# Handling errors with minimal repetition when using Find function

I have a function that essentially searches out a value in a table by looking through the column headers and row headers to locate a data point. The function takes the sheet name, the column header name, and row header name as arguments, and I have an error handler set up if any one of the methods performed with those variables fails. However, each handler is very similar, so there is much repetition. Is there a more clear way to have all errors handled uniquely but not to have to re-write Exit Function and other such things?

Function getDataPoint(rowItem As String, searchCol As Integer, colItem As String, searchRow As Integer, shtName As String) As Variant

Dim rowNum As Integer, colNum As Integer
Dim rowNumRng As Range, colNumRng As Range

'Find worksheet to search
On Error GoTo shtNotFound:
With ThisWorkbook.Sheets(shtName)

'Find rowNum where rowItem appears in searchCol
On Error GoTo rowNotFound:
Set rowNumRng = .Columns(searchCol).Find(What:=rowItem, _
After:=.Cells(1, searchCol), _
LookIn:=xlValues, _
LookAt:=xlWhole, _
SearchOrder:=xlByColumns, _
SearchDirection:=xlNext, _
MatchCase:=True)

rowNum = rowNumRng.Row

'Find colNum where colItem appears in searchRow
On Error GoTo colNotFound:
Set colNumRng = .Rows(searchRow).Find(What:=colItem, _
After:=.Cells(searchRow, 1), _
LookIn:=xlValues, _
LookAt:=xlWhole, _
SearchOrder:=xlByRows, _
SearchDirection:=xlNext, _
MatchCase:=True)

colNum = colNumRng.Column

getDataPoint = .Cells(rowNum, colNum).Value

End With
On Error GoTo 0
Exit Function

shtNotFound:
Exit Function
rowNotFound:
Exit Function
colNotFound:
Exit Function

End Function


If you absolutely need to use your Find approach, or if you'd just like to see a centralized error handler, as per you question, then you can use a variable to store the custom error message, and then refer to that variable from the error handler:

Also, in you On Error statement, you don't need the trailing ":" as that indicates that the line will have another statement following the ":"

Function getDataPoint(rowItem As String, searchCol As Integer, colItem As String, searchRow As Integer, shtName As String) As Variant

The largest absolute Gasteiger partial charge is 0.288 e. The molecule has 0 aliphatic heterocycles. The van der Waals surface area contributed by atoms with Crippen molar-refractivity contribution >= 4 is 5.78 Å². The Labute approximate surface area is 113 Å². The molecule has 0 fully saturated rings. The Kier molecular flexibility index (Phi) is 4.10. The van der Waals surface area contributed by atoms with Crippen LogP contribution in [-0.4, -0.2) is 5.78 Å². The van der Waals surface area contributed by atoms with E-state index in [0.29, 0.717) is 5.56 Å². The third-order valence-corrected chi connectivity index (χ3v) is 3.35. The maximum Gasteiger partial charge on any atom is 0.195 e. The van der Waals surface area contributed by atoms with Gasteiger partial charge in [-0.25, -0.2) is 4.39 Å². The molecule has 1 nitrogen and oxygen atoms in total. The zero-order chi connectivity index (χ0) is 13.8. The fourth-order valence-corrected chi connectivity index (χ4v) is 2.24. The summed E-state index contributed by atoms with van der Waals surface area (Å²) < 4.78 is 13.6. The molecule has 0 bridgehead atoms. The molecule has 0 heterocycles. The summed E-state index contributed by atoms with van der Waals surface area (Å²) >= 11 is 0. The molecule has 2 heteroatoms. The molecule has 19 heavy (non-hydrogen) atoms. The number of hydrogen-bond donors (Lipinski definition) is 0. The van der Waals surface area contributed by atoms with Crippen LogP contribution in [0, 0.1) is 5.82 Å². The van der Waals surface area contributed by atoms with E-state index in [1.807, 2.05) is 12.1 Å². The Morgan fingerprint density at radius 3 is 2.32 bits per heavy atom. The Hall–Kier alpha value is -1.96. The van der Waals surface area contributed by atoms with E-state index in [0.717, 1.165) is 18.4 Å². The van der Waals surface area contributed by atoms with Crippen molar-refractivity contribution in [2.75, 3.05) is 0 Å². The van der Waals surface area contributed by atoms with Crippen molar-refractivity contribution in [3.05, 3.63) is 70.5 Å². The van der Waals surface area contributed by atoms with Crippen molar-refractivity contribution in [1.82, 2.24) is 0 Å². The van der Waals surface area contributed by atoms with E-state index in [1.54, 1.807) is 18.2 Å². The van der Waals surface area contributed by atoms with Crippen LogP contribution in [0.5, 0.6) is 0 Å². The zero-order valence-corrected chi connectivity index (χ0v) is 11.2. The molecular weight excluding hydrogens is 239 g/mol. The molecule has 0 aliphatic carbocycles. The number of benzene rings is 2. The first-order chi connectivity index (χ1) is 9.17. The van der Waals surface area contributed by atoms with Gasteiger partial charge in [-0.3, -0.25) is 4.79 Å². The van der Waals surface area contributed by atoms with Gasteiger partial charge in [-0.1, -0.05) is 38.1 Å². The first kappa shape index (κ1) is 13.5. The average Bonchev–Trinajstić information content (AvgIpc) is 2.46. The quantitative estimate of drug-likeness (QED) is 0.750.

Dim rowNum As Integer, colNum As Integer
Dim rowNumRng As Range, colNumRng As Range
Dim sError As String

'Find worksheet to search
On Error GoTo itmNotFound
With ThisWorkbook.Sheets(shtName)
'Find rowNum where rowItem appears in searchCol
Set rowNumRng = .Columns(searchCol).Find(What:=rowItem, _ After:=.Cells(1, searchCol), _ LookIn:=xlValues, _ LookAt:=xlWhole, _ SearchOrder:=xlByColumns, _ SearchDirection:=xlNext, _ MatchCase:=True)
rowNum = rowNumRng.Row
'Find colNum where colItem appears in searchRow
Set colNumRng = .Rows(searchRow).Find(What:=colItem, _ After:=.Cells(searchRow, 1), _ LookIn:=xlValues, _ LookAt:=xlWhole, _ SearchOrder:=xlByRows, _ SearchDirection:=xlNext, _ MatchCase:=True)
colNum = colNumRng.Column
getDataPoint = .Cells(rowNum, colNum).Value
End With
On Error GoTo 0
Exit Function

itmNotFound:
Debug.Print sError

End Function

• This won't ever set sError if I'm reading this correctly. – RubberDuck Mar 17 '16 at 9:14
• hmm, other than Markdown mangling the line breaks in the Find methods, the code is good, and sError is set and printed when the row, column or sheet is not found. sError is a prescriptive string, so it's being set before the error occurs. If no error occurs, sError is never set, and never debug.printed. – ThunderFrame Mar 17 '16 at 10:14
• Ahh ha! I see now. My bad. – RubberDuck Mar 17 '16 at 10:21

Find is a very slow method for doing what you need.